In any case, hydrogenation with the forming gas was successful. Resistance of the diamond sample also decreased with time upon its exposure to air. Specifically, from 167 𝑘Ω to 143 𝑘Ω. This is observed by applying Ohm’s law to the slopes of graphs 2 and 3. A further decrease in resistance is likely after several hours of air exposure [5] . Graph 3 shows current output after rotating the sample 90 degrees (changing one of the probes), and it shows a slightly more linear trend than previously, further indicating a faulty probe. Graph 4 is analysis of the opposite side of the sample and is not quite as convincing. Examining the third quadrant of graph 4, the opposite side conducts up to about 7 volts where the trend ceases to be linear and is more unpredictable. Not equivalent exposure to the hydrogen flow may be the cause, resulting in some surfaces of the sample being more susceptible to hydrogen than others.

The table is a concise list of sheet resistances measured with the four-probe method. The best results came from samples 1 and 5, with sheet resistances in the range of 700-1,000 kΩ. These results are at least an order of magnitude off from some of the typical published data [4] . The remaining results fell in the range of 1,000-40,000 kΩ, as well as some trials that were unsuccessful. There is a great deal of variability here, which could be due to several factors. The initial surface roughness/polishing could be affecting charge mobility or hydrogenation effectiveness [6] . One of the benefits of thermal hydrogenation is that it does not damage the material’s surface, but the samples need to have relatively smooth surfaces to begin with. Gas impurity, either from the low concentration of hydrogen in the forming gas or possible leaks in the experimental setup could also be responsible. In addition, the long trial times paired with slightly varying pressures inside the system made it difficult to ensure a constant flux of forming gas. This aspect of the experiment would ideally be automated in an industrial setting.

Comparisons with contemporary semiconductors could be made with more concrete values for resistivity, charge carrier mobility and carrier density. Larger samples could also be tested to see how well thermal hydrogenation affects larger surface areas. More tests with forming gas should be performed to test its efficiency against high-purity hydrogen gas. Both sample orientation, as well as hydrogenation’s dependence on forming gas flux, should be investigated further. This experiment was an overall success, and the takeaway is how simple this thermal process is. Compared to the cost of plasma or electron beam treatment, thermal hydrogenation is a simple and inexpensive soft treatment that produces comparable results.

Works Cited

[1] Wort, C. J., & Balmer, R. (2008). Diamond as an electronic material. Materials Today, 11(1–2), 22–28.

[2] Crawford, K. (2017). Surface transfer doping of diamond using transition metal oxides. [PhD thesis.]. University
of Glasgow.

[3] Ando, T., Ishii, M., Kamo, M., & Sato, Y. (1993). Thermal hydrogenation of diamond surfaces studied by
diffuse reflectance Fourier-transform infrared, temperature-programmed desorption and laser Raman
spectroscopy. Journal of the Chemical Society, Faraday Transactions, 89(11), 1783.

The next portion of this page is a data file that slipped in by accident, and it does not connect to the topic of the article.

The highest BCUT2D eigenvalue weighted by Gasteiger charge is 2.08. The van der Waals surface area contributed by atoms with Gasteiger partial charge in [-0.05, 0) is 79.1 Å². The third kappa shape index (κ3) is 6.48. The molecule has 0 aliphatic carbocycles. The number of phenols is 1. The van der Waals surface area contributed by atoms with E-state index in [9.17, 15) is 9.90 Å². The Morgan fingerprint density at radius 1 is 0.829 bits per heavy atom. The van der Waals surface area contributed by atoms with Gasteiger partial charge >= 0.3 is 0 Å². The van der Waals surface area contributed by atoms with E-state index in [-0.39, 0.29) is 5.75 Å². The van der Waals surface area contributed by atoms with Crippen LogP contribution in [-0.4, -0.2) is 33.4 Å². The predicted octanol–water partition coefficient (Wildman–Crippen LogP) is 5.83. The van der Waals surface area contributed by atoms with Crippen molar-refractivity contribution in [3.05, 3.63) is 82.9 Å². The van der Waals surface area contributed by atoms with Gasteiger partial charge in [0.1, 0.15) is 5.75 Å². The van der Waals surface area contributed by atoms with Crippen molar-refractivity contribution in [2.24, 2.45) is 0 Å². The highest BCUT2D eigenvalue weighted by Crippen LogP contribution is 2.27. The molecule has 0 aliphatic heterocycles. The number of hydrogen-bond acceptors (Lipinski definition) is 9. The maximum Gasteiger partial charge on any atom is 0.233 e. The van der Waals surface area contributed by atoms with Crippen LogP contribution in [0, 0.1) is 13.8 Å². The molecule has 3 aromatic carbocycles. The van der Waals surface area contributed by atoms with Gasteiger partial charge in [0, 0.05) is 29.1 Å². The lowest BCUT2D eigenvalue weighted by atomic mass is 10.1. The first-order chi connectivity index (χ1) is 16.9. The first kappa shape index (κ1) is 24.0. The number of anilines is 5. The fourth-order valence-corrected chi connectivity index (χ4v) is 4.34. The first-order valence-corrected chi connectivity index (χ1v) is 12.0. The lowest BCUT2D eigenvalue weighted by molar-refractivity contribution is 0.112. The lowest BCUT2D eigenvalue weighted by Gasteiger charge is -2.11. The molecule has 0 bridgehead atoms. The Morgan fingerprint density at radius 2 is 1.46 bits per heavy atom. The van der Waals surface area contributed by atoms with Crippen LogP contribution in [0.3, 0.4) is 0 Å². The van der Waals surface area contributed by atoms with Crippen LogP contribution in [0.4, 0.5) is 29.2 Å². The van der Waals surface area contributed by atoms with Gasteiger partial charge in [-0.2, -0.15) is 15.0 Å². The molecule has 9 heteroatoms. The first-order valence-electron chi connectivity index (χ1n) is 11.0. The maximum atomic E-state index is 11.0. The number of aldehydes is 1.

[4] Maier, F., Riedel, M., Mantel, B., Ristein, J., & Ley, L. (2000). Origin of Surface Conductivity in Diamond. Physical Review Letters, 85(16), 3472–3475. https://doi.org/10.1103/physrevlett.85.3472

[5] Fizzotti, F., Lo Giudice, A., Manfredotti, C., Manfredotti, C., Castellino, M., & Vittone, E. (2007). Diamond
surface conductivity after exposure to molecular hydrogen. Diamond and Related Materials, 16(4–7), 836–
839. https://doi.org/10.1016/j.diamond.2006.11.094

[6] Liu, J., Chen, L., Zheng, Y., Wang, J., Feng, Z., & Li, C. (2017). Carrier transport characteristics of H-
terminated diamond films prepared using molecular hydrogen and atomic hydrogen. International Journal of Minerals Metallurgy and Materials, 24(7), 850–856. https://doi.org/10.1007/s12613-017-1469-3

[7] Seshan, V., Ullien, D., Castellanos-Gomez, A., Sachdeva, S., Murthy, D. H. K., Savenije, T. J., Ahmad, H.,
Nunney, T., Janssens, S., Puers, R., Nesladek, M., Van Der Zant, H. S. J., Sudhölter, E. J. R., & De Smet,
L. (2013). Hydrogen termination of CVD diamond films by high-temperature annealing at atmospheric
pressure. Journal of Chemical Physics, 138(23), 234707. https://doi.org/10.1063/1.4810866

[8] Zhang, Z., Zuber, J. A., Rodgers, L. V. H., Gui, X., Stevenson, P., Li, M., Batzer, M., Puigibert, M. G., Shields,
B., Edmonds, A. M., Palmer, N., Markham, M. L., Cava, R. J., Maletinsky, P., & De Leon, N. P. (2023).
Neutral Silicon Vacancy Centers in Undoped Diamond via Surface Control. Physical Review Letters,
130(16). https://doi.org/10.1103/physrevlett.130.166902

[9] Manfredotti, C., Fizzotti, F., Lo Giudice, A., Manfredotti, C., Castellino, M., Bonino, P., & Vittone, E. (2008). A
comprehensive study on hydrogenated diamond surfaces as obtained by using molecular hydrogen.
Diamond and Related Materials, 17(7–10), 1154–1158. https://doi.org/10.1016/j.diamond.2008.02.001

[10] Batagin-Neto, A., Neupane, M. R., Li, C., Kannan, H., Zhang, X., Puthirath, A. B., Shah, P. R., Birdwell, A. G.,
Ivanov, T., Vajtai, R., Galvao, D. S., & Ajayan, P. M. (2021b). A reactive molecular dynamics study of the
hydrogenation of diamond surfaces. Computational Materials Science, 200, 110859.

Join the Discussion